MARSH STITCHWORT

Stellaria palustris

(Formerly: Stellaria glauca)
Carnation & Campion (Pink) Family [Caryophyllaceae]

month8may month8jun month8june month8jul month8july month8aug

status
statusZnative
 
flower
flower8white
 
inner
inner8yellow
 
morph
morph8actino
 
petals
petalsZ5
5 (10)
petals
petalsZcleft petalsZcut
 
stem
stem8round
 
stem
stem8angular
 
rarity
rarityZuncommon
 
sex
sexZbisexual
 

28th Aug 2003, place unknown Photo: © Bastiaan Brak
Marsh Stitchwort has somewhat glaucous leaves. In characteristics it is intermediate between Greater Stitchwort and Lesser Stitchwort apart from the leaves which are narrower than Greater Stitchwort and on a par with Lesser Stitchwort.


28th Aug 2003, place unknown Photo: © Bastiaan Brak
It grows in wet grasslands and even in ponds as shown here with the leaves of floating Duckweeds.


28th Aug 2003, place unknown Photo: © Bastiaan Brak
The stems have a groove running lengthways making them rather angular but smooth and without hairs. The plant grows to 60cm high.


28th Aug 2003, place unknown Photo: © Bastiaan Brak
Growing amongst the darker-green (and brown) and thicker round spikes of a Rush.


28th Aug 2003, place unknown Photo: © Bastiaan Brak
The leaves are narrow lanceolate and meet at the stems in opposite pairs.


28th Aug 2003, place unknown Photo: © Bastiaan Brak
The flowers have 5 white petals are deeply-cleft in the shape of a 'V' which makes it look like there are 10 petals, so this makes it look less like Greater Stitchwort (where the 5 petals are cleft to only approx halfway and more like Lesser Stitchwort again which also has 5 deeply cleft petals - except that Lesser Stitchwort doesn't grow in ponds or other wet places).


28th Aug 2003, place unknown Photo: © Bastiaan Brak
The petals are between slightly longer than the sepals and much longer. The flowers are between 12 and 18mm across; and are much larger than those of Lesser Stitchwort at 3 to 6mm across.


28th Aug 2003, place unknown Photo: © Bastiaan Brak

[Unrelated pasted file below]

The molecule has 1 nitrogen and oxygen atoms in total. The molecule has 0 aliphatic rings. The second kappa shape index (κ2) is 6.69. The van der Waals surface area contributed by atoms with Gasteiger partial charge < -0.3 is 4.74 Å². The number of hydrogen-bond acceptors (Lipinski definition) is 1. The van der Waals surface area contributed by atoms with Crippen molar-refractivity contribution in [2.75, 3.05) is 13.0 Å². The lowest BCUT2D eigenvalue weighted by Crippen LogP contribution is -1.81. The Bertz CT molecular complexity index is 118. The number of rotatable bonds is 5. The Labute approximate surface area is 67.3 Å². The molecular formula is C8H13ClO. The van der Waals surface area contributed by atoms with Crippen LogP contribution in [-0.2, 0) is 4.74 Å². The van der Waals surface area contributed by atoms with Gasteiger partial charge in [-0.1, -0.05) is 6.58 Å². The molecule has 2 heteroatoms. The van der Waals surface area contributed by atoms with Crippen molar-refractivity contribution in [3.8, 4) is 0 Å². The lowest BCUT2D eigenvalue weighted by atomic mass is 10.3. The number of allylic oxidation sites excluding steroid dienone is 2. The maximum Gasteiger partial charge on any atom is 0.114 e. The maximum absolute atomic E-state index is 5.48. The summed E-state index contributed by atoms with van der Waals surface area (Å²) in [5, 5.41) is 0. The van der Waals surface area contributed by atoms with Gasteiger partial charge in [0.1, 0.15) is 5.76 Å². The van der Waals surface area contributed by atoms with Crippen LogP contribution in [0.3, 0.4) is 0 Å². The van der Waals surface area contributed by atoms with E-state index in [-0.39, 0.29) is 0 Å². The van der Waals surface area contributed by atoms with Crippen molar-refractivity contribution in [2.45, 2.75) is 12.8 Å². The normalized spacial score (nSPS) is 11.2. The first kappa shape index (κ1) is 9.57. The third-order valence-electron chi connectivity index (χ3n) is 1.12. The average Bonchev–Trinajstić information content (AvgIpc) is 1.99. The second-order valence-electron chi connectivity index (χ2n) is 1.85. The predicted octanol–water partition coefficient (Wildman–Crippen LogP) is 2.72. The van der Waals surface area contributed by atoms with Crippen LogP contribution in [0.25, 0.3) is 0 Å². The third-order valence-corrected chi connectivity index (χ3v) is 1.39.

The linear-lanceolate leaves are mostly longer than 15mm.


12th June 2008, the dark, dank, wet, slippery Monks Dale, Derbyshire Photo: © RWD
Withering to the fruiting stage. Sepals showing. Upper leaves much shorter than the lower leaves, but still linear-lanceolate.


12th June 2008, the dark, dank, wet, slippery Monks Dale, Derbyshire Photo: © RWD
Petals withering, central fruit containing the seeds growing. This specimen has 10 yellow anthers.


12th June 2008, the dark, dank, wet, slippery Monks Dale, Derbyshire Photo: © RWD
The lower leaves are much longer but still linear-lanceolate. They are in opposite pairs without stalks alternately at approximately right-angles to each other despite the main stem being round and not square. The ground is moist and mossy.


Easily confused with : Flower () [plants with similar names belonging to differing families]

Not to be confused with : Bog Stitchwort (Stellaria alsine) [a plant in the same genus and which, at just 40cm high, is shorter but also has deeply cleft petals and likes wet areas such as streams, ditches, depressions, wet tracks and is often found on acidic soils but has much smaller flowers].

Some similarities to : Mouse-ears such as Field Mouse-Ear (Cerastium arvense) but all those have oval leaves.

Slight resemblance to : Chickweeds such as Common Chickweed (Stellaria media) but many of these have proportionately wider leaves which are oval.


  Stellaria palustris  ⇐ Global Aspect ⇒ Caryophyllaceae  

Distribution
 family8Carnation & Campion (Pink) family8Caryophyllaceae
 BSBI maps
genus8Stellaria
Stellaria
(Stitchworts)

MARSH STITCHWORT

Stellaria palustris

(Formerly: Stellaria glauca)
Carnation & Campion (Pink) Family [Caryophyllaceae]